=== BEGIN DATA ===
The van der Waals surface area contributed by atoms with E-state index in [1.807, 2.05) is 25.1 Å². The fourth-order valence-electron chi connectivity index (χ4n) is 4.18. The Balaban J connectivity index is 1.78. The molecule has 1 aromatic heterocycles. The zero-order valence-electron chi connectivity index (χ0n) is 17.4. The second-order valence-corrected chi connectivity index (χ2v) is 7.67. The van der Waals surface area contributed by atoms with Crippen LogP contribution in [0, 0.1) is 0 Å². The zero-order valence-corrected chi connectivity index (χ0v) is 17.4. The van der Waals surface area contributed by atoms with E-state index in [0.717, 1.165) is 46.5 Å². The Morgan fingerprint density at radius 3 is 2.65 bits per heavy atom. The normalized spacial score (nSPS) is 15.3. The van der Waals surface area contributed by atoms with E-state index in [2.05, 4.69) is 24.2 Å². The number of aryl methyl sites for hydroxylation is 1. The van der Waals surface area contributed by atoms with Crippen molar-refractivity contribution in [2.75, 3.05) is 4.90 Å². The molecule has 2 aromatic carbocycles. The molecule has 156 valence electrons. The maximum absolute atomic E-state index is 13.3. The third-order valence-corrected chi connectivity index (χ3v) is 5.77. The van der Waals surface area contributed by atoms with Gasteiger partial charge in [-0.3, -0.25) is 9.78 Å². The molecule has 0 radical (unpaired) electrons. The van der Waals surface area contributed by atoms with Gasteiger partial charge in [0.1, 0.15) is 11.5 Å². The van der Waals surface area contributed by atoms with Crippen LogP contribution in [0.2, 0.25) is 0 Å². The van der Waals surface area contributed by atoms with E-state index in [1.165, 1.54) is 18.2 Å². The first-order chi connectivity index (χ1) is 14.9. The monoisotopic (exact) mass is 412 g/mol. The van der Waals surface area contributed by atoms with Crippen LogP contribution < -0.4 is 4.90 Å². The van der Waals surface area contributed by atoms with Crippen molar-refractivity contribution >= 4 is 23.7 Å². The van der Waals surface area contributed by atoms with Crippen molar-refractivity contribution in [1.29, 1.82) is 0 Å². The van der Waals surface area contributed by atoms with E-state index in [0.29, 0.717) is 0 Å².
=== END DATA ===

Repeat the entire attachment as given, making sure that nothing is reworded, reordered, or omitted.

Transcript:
The van der Waals surface area contributed by atoms with E-state index in [1.807, 2.05) is 25.1 Å². The fourth-order valence-electron chi connectivity index (χ4n) is 4.18. The Balaban J connectivity index is 1.78. The molecule has 1 aromatic heterocycles. The zero-order valence-electron chi connectivity index (χ0n) is 17.4. The second-order valence-corrected chi connectivity index (χ2v) is 7.67. The van der Waals surface area contributed by atoms with Crippen LogP contribution in [0, 0.1) is 0 Å². The zero-order valence-corrected chi connectivity index (χ0v) is 17.4. The van der Waals surface area contributed by atoms with E-state index in [0.717, 1.165) is 46.5 Å². The Morgan fingerprint density at radius 3 is 2.65 bits per heavy atom. The normalized spacial score (nSPS) is 15.3. The van der Waals surface area contributed by atoms with E-state index in [2.05, 4.69) is 24.2 Å². The number of aryl methyl sites for hydroxylation is 1. The van der Waals surface area contributed by atoms with Crippen molar-refractivity contribution in [2.75, 3.05) is 4.90 Å². The molecule has 2 aromatic carbocycles. The molecule has 156 valence electrons. The maximum absolute atomic E-state index is 13.3. The third-order valence-corrected chi connectivity index (χ3v) is 5.77. The van der Waals surface area contributed by atoms with Gasteiger partial charge in [-0.3, -0.25) is 9.78 Å². The molecule has 0 radical (unpaired) electrons. The van der Waals surface area contributed by atoms with Gasteiger partial charge in [0.1, 0.15) is 11.5 Å². The van der Waals surface area contributed by atoms with Crippen LogP contribution in [0.2, 0.25) is 0 Å². The van der Waals surface area contributed by atoms with E-state index in [1.165, 1.54) is 18.2 Å². The first-order chi connectivity index (χ1) is 14.9. The monoisotopic (exact) mass is 412 g/mol. The van der Waals surface area contributed by atoms with Crippen LogP contribution < -0.4 is 4.90 Å². The van der Waals surface area contributed by atoms with Crippen molar-refractivity contribution >= 4 is 23.7 Å². The van der Waals surface area contributed by atoms with Crippen molar-refractivity contribution in [1.29, 1.82) is 0 Å². The van der Waals surface area contributed by atoms with E-state index in [0.29, 0.717) is 0 Å².